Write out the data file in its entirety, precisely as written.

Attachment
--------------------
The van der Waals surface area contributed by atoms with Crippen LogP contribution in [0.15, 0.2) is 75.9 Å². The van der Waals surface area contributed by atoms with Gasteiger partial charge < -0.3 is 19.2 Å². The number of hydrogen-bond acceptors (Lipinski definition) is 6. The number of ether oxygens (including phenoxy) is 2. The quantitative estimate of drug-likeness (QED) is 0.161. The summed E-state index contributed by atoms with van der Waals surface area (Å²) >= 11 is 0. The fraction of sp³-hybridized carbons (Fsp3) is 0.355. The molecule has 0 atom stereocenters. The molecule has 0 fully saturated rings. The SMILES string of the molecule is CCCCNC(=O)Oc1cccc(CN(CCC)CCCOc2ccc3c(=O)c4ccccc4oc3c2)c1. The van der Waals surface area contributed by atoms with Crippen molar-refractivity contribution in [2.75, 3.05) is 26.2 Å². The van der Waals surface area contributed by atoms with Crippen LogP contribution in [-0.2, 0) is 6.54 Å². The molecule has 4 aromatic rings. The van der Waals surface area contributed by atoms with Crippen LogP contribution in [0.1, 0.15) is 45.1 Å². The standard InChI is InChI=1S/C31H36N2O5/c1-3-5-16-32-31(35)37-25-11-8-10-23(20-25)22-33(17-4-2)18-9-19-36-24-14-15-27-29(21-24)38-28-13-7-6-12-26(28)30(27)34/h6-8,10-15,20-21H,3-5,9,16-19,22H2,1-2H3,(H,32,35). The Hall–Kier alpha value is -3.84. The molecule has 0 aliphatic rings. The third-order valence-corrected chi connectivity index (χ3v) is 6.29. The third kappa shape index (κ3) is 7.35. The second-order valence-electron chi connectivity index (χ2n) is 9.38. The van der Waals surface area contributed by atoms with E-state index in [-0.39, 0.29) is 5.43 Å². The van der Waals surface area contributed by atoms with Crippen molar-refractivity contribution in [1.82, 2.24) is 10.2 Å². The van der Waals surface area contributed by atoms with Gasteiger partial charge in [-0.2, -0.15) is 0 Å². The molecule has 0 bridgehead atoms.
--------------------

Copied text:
The van der Waals surface area contributed by atoms with Crippen LogP contribution in [0.15, 0.2) is 75.9 Å². The van der Waals surface area contributed by atoms with Gasteiger partial charge < -0.3 is 19.2 Å². The number of hydrogen-bond acceptors (Lipinski definition) is 6. The number of ether oxygens (including phenoxy) is 2. The quantitative estimate of drug-likeness (QED) is 0.161. The summed E-state index contributed by atoms with van der Waals surface area (Å²) >= 11 is 0. The fraction of sp³-hybridized carbons (Fsp3) is 0.355. The molecule has 0 atom stereocenters. The molecule has 0 fully saturated rings. The SMILES string of the molecule is CCCCNC(=O)Oc1cccc(CN(CCC)CCCOc2ccc3c(=O)c4ccccc4oc3c2)c1. The van der Waals surface area contributed by atoms with Crippen molar-refractivity contribution in [2.75, 3.05) is 26.2 Å². The van der Waals surface area contributed by atoms with Crippen LogP contribution in [-0.2, 0) is 6.54 Å². The molecule has 4 aromatic rings. The van der Waals surface area contributed by atoms with Crippen LogP contribution in [0.1, 0.15) is 45.1 Å². The standard InChI is InChI=1S/C31H36N2O5/c1-3-5-16-32-31(35)37-25-11-8-10-23(20-25)22-33(17-4-2)18-9-19-36-24-14-15-27-29(21-24)38-28-13-7-6-12-26(28)30(27)34/h6-8,10-15,20-21H,3-5,9,16-19,22H2,1-2H3,(H,32,35). The Hall–Kier alpha value is -3.84. The molecule has 0 aliphatic rings. The third-order valence-corrected chi connectivity index (χ3v) is 6.29. The third kappa shape index (κ3) is 7.35. The second-order valence-electron chi connectivity index (χ2n) is 9.38. The van der Waals surface area contributed by atoms with E-state index in [-0.39, 0.29) is 5.43 Å². The van der Waals surface area contributed by atoms with Crippen molar-refractivity contribution in [1.82, 2.24) is 10.2 Å². The van der Waals surface area contributed by atoms with Gasteiger partial charge in [-0.2, -0.15) is 0 Å². The molecule has 0 bridgehead atoms.